The first sign of better times in the relationship came in July 2021, when Israel’s new prime minister, Naftali Bennett, traveled to Amman for a secret meeting with the king. Shortly after, the two countries announced that Israel would double the amount of desalinated water it sells to water-strapped Jordan. The new Israeli-Jordanian-Emirati project would quadruple the amount agreed upon in July.
This deal, if it materialized, would set a new bar for Israeli-Jordanian civilian cooperation. The countries have already cooperated on gas infrastructure, with the sale of Israeli natural gas to Jordan. They even reached a tentative agreement for a hydro-electric project running sea water from the Red Sea (at sea level) to the Dead Sea, at -400 meters — the Red-Dead project. The agreement never came to fruition, however, due to Israeli misgivings on the utility of the project and public concern over its effects on the Dead Sea. None of the prior agreements, however, would have had this effect in real terms, especially in water supply to Jordan.
Emirati Crown Prince Mohammed bin Zayid deserves much of the credit for the solar-water plan. His recognition of Israel last year set the stage for a rash of dealmaking. His accord also removed the threat of Israeli annexation of parts of the West Bank, initially including the Jordan River Valley, as presaged in the Trump administration’s so-called deal of the century plan. Had Israel annexed the valley, King Abdullah may have suspended at least parts, if not all, of the peace treaty with Israel.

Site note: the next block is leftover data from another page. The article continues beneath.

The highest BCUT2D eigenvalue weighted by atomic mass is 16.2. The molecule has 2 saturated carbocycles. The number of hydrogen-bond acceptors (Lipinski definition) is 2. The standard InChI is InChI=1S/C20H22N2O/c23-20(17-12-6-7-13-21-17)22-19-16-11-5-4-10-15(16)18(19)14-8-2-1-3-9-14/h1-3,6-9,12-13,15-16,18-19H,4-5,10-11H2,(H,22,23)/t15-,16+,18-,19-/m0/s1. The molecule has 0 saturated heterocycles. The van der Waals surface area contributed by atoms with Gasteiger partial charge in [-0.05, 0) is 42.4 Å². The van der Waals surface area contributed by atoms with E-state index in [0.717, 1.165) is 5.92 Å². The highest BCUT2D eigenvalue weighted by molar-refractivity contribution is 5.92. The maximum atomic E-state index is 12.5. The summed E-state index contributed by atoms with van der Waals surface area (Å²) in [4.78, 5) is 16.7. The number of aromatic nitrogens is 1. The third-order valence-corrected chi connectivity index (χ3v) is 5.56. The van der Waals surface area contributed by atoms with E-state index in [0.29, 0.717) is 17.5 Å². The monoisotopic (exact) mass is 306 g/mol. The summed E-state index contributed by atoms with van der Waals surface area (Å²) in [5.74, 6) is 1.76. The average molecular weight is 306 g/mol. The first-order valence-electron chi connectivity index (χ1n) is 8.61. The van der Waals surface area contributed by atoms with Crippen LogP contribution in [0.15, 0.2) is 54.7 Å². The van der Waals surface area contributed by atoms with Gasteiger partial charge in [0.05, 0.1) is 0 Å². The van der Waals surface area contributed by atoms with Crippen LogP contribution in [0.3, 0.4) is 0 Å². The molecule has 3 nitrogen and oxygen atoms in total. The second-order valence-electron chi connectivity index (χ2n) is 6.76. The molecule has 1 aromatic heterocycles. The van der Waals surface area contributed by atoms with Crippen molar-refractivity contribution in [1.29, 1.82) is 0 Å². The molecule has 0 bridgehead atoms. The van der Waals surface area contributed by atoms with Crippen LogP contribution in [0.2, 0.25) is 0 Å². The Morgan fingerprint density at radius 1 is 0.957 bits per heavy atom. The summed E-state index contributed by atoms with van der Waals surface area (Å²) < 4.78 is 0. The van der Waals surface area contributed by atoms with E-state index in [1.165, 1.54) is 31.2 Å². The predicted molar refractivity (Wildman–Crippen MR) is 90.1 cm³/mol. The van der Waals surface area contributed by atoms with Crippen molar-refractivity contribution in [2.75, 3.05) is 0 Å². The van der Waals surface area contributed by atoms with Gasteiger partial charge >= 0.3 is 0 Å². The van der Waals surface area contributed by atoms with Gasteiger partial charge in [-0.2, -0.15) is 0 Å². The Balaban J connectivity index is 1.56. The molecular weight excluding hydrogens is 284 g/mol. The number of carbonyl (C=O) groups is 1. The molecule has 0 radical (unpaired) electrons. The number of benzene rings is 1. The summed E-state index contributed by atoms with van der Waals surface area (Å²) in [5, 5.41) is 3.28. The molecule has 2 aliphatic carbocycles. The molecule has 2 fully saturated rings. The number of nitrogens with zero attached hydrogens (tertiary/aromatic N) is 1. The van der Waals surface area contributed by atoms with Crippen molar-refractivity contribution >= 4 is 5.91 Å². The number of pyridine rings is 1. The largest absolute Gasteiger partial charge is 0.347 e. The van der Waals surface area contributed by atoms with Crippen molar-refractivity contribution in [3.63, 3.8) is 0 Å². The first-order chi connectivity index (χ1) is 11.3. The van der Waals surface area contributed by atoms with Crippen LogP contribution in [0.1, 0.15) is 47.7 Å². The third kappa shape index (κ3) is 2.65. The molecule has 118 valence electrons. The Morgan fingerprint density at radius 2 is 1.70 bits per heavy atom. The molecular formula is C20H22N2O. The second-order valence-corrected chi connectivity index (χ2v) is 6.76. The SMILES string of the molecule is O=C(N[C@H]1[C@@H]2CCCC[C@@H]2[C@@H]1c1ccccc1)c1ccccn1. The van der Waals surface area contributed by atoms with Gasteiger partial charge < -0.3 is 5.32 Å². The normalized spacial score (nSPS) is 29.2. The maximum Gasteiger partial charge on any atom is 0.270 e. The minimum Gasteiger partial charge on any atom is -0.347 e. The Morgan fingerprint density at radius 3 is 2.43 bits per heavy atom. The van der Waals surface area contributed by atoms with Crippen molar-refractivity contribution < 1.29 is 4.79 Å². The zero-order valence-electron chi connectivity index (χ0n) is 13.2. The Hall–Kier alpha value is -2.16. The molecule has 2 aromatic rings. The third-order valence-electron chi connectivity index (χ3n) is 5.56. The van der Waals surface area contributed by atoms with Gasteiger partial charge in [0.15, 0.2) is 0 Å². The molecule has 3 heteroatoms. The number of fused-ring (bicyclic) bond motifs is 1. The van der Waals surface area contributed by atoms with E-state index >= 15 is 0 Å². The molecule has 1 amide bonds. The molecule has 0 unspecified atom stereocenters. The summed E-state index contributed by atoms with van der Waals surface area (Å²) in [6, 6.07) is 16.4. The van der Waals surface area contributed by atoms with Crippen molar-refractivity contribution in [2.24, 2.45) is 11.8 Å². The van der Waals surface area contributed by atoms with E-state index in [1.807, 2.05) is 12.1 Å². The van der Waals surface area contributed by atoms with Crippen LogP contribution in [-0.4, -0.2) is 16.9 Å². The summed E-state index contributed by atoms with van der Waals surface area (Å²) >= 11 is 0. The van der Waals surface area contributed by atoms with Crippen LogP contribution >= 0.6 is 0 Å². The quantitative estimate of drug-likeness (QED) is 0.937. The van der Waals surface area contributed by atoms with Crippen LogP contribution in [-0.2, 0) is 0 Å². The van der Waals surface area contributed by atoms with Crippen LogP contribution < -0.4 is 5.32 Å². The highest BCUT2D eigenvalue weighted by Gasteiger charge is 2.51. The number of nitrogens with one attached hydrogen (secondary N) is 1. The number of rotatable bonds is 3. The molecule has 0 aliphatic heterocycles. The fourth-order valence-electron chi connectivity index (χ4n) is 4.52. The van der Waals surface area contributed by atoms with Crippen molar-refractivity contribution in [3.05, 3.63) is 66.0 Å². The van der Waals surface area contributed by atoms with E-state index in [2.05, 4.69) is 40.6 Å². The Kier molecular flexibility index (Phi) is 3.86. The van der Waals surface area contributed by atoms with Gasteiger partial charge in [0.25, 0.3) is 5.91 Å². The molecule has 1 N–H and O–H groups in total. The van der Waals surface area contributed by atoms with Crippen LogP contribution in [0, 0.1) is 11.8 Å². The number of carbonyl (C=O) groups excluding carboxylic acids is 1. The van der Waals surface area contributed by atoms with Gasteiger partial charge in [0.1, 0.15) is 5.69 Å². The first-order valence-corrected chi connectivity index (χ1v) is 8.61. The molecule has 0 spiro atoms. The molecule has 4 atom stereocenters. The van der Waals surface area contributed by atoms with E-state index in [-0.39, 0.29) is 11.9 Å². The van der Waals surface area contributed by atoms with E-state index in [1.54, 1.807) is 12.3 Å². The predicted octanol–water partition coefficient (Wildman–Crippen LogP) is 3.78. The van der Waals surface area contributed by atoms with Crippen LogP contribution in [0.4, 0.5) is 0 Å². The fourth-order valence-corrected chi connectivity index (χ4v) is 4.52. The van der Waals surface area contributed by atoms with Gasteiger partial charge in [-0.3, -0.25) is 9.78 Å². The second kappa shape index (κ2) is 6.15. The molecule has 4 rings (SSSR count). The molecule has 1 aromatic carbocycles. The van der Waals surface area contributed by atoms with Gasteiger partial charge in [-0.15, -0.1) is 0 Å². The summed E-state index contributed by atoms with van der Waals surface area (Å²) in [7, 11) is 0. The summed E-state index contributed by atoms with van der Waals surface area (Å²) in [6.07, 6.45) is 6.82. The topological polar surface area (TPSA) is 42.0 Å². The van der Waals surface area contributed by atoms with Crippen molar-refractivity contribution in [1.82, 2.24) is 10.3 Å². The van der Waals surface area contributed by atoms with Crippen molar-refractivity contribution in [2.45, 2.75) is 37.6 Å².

Israel has its longest border with Jordan, two hundred miles north to south, one that has been remarkably stable and quiet for decades since the Jordanian civil war in 1970. The economic and environmental potential of cross-border cooperation is now being realized on a large scale, a major advance for green power and climate change policy in the region, which is already on the cusp of climate crisis.
King Abdullah will be careful in selling the deal to Jordanian public. The peace treaty is very unpopular in Jordan. Polls show the public is strongly against it and Jordanians regard Israel as the number one threat to their country. Nonetheless, easing Jordan’s water shortage is a strategic imperative for the Kingdom, and the deal with Israel is a natural and elegant part of the solution. As with water-supply deals in the past, there will likely be rhetorical opposition, but unless there is physical sabotage to the project, it will likely not be stopped by domestic politics.
Absent from the deal so far is the third component EcoPeace proposed — a Palestinian angle. So far, the Palestinian Authority has stayed away from most aspects of the Abraham Accords, viewing them as an attempt to sidestep the Palestinians and force them to compromise on their own interests. Including the West Bank in a future iteration of the deal would make sense for all parties involved.
Good news is a rare commodity in the Middle East. So is practical progress on climate change.